• GDFCF

    GDFCF promotes the long term survival of ecosystems and biodiversity of Area de Conservacion Guanacaste through conservation, education, science-based management, and biodiversity development.  We support a globally-significant example of tropical forest restoration and conservation.

    Edwin Apú family on their way to school.  The children grow up with their father as a role model in holding a quality job in biodiversity management.

  • Bioliteracy for everyone

    GDFCF provides transparent and science-based knowledge for users of exceptionally diverse tropical wildlands that includes schoolchildren, local residents, and the international community.  We promote our wildlands management style with conservation and restoration efforts worldwide.

    Last instar caterpillar of an undescribed species of skipper butterfly (Nascus Burns01), immediately after molting from the previous instar.

  • Research throughout

    Science-based understanding of ACG's forest and marine ecosystems are conducted by local resident career "parataxonomists" in collaboration with national and international science networks.  For 34 years, ACG has worked to restore nature though involvement of neighboring communities to ensure its survival. GDFCF and its founders have been a major dance partner in the evolution of this conservation restoration model.

    Edwin Apú, parataxonomist, entering caterpillar collection and rearing data.

  • Área de Conservación Guanacaste

    With GDFCF support, ACG:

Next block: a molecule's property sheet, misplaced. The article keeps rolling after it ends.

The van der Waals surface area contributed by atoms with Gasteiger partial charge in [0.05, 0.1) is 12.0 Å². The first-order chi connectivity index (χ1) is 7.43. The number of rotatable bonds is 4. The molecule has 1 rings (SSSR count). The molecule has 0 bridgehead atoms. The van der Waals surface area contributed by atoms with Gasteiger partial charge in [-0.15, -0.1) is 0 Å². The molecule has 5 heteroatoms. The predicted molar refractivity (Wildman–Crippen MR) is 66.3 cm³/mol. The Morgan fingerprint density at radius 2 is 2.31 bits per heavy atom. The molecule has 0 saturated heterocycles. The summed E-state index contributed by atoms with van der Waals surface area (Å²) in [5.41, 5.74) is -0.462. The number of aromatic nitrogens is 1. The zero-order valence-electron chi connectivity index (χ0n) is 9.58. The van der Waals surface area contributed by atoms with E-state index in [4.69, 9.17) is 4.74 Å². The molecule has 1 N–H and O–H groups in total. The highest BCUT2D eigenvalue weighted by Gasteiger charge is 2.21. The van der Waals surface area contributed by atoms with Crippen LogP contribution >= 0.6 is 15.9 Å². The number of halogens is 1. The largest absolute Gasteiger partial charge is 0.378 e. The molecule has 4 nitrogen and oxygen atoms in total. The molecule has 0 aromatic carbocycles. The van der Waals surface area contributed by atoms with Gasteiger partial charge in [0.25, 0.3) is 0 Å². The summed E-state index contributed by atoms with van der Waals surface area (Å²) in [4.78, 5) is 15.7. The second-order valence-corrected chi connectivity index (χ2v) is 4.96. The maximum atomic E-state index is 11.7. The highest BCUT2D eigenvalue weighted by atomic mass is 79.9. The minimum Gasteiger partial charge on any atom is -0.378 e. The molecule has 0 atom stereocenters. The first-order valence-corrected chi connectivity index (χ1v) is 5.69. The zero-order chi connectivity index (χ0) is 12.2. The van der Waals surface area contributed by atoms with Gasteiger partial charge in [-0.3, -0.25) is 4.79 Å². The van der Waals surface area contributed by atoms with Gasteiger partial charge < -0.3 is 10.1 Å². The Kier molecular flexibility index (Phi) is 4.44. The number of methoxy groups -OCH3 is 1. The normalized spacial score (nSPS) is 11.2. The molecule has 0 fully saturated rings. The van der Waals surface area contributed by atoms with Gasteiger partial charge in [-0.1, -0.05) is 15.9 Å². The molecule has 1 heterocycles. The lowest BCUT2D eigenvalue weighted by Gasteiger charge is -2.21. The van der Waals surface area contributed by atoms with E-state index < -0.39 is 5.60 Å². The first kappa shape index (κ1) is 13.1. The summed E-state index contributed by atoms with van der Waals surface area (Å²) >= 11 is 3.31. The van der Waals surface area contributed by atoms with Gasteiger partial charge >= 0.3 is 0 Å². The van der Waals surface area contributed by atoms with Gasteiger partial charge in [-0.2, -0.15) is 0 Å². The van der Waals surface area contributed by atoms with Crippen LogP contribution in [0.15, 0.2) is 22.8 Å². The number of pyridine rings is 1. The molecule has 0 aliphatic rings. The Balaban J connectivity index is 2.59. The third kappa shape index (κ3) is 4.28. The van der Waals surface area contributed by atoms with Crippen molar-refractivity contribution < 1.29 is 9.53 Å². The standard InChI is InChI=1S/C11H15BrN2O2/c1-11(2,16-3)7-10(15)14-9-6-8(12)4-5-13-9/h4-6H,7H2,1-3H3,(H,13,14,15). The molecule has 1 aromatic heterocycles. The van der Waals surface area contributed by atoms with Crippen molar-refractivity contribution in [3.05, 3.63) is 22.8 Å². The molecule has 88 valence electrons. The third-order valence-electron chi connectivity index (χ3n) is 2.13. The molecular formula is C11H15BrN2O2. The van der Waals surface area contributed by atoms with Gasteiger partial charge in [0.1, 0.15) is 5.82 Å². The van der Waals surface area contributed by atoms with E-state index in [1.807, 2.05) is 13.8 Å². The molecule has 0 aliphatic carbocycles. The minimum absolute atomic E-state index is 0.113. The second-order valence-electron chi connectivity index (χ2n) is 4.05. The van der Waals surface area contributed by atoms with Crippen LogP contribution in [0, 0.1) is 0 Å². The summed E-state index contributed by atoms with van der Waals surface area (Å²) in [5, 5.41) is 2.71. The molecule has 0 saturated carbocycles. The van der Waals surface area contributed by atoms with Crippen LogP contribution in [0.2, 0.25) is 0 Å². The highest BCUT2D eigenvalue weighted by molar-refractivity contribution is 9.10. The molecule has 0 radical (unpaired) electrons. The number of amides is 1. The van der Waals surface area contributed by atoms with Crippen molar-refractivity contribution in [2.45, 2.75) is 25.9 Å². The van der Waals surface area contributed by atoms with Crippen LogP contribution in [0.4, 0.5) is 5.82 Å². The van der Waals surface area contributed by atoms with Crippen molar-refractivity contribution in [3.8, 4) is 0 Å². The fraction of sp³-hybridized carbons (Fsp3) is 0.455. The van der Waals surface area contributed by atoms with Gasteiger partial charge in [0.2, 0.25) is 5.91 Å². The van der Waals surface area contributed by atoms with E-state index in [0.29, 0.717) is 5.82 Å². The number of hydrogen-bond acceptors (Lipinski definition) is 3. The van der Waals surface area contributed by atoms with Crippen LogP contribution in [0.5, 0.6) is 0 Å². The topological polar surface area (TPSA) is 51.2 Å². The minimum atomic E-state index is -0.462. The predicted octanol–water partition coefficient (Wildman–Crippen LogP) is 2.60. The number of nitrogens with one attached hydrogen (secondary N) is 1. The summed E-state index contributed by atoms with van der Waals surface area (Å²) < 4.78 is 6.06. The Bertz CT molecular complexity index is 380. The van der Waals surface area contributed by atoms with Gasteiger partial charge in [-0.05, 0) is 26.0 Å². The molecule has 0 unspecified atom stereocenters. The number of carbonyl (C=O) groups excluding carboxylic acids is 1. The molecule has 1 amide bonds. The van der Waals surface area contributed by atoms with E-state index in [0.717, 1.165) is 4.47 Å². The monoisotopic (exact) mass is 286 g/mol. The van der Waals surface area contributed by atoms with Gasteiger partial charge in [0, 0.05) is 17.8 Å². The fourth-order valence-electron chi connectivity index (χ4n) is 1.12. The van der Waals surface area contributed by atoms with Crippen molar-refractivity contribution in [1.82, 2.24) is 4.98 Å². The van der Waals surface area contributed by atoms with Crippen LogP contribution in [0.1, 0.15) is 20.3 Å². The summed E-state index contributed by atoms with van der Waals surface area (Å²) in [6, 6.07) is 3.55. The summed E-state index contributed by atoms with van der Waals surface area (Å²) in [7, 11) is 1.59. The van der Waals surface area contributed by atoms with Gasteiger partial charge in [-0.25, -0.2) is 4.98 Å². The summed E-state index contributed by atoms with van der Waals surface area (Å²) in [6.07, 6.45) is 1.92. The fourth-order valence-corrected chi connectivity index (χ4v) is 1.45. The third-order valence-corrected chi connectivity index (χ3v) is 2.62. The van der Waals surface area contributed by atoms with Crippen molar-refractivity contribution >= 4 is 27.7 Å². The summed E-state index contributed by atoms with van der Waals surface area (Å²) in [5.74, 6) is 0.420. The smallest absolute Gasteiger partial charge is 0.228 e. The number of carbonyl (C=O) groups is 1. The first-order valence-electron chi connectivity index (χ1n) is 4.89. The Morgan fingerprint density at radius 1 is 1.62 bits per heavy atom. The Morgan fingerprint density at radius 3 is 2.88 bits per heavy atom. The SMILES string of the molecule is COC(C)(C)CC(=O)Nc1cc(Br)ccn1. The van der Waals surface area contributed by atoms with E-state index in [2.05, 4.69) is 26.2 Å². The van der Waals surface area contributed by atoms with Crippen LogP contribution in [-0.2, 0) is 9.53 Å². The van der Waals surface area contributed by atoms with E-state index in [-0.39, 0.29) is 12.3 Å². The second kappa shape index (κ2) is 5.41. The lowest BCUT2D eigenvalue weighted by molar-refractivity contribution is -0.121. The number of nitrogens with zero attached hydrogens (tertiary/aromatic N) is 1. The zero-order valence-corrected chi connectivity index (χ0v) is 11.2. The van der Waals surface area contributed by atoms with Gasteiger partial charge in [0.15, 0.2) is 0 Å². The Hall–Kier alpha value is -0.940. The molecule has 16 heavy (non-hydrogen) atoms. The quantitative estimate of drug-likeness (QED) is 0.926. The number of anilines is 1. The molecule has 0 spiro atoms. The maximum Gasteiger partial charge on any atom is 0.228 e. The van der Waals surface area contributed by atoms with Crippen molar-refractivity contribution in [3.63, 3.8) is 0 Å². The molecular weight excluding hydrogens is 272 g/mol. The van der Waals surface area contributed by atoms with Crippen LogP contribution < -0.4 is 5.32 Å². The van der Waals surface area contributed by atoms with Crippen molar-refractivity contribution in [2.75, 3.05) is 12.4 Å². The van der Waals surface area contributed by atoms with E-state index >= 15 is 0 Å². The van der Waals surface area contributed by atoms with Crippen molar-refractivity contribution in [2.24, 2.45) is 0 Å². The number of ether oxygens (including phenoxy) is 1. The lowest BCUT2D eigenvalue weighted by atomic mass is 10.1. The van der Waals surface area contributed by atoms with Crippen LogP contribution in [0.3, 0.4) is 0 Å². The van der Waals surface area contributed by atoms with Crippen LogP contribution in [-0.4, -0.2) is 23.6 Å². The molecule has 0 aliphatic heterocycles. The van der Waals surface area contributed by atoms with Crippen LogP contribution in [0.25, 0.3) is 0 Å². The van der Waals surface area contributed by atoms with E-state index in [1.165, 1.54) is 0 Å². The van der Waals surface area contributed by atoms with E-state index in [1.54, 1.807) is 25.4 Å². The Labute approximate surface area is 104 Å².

• includes ~375,000 species of which less than 1/3 are known to science
    • contains 2.4% of total global biodiversity
    • contains > 60% of Costa Rican biodiversity
    • consists of only 2% of the land base of Costa Rica
    • covers 165,000 hectares, or about 408,000 acres (by comparison Great Smoky National Park in U.S. is 521,000 acres)
    • is a globally recognized UN World Heritage Site

     A small sample of the literally thousands of moths and butterflies that live in ACG

  • Marine Stewardship

    ACG contains one of the largest marine protected areas (MPA) in the eastern Pacific region including 150 kilometers of wilderness coastline, a complex archipelago of seven islands that extends more than 12 km offshore, an estimated 500 species of fish, important coral reef habitats, migrating whales and birds, and critical nesting sites for endangered Ridley,  Pacific green, Leatherback, and Hawksbill turtles.

    From the coral reefs of Sector Marino, a Jewel Moray eel appears to be sniffing a flower on this species of coral, commonly known as the Orange Cup Corral (Tubastraea coccinea)

  • The Outdoor Classroom

    ACG is one of nature’s greatest classrooms via a pioneering program called Programa Educacion Biologica (PEB) to provide natural history and biological education to roughly 2,000 fourth through seventh grade students from the 52 schools surrounding the ACG protected area.

    Seventh grade students from the rural town of La Garita near the Nicaraguan border listen to ACG parataxonomists Osvaldo Espinosa (holding caterpillar) and Gloria Araya explain the biology of moths and butterflies as part of a visiting PEB class to the San Gerardo biological station in Sector San Cristobal, ACG

Featured

  • Where We Work

    We work in a place of outstanding biodiversity and beauty in northwest Costa Rica called Area de Conservacion Guanacaste (ACG). Home to 2.4% of the world’s terrestrial biodiversity, the ACG is the only protected area in the Neotropics that sweeps from Pacific Ocean waters up over the volcanic mountain range of the continental divide and down into the lowlands of the Atlantic rain forest. The Guanacaste Dry Forest Conservation Fund (GDFCF) was formed to aid with the development, protection, and sustainability of ACG.

    Read more and see our new slide show feature: Where We Work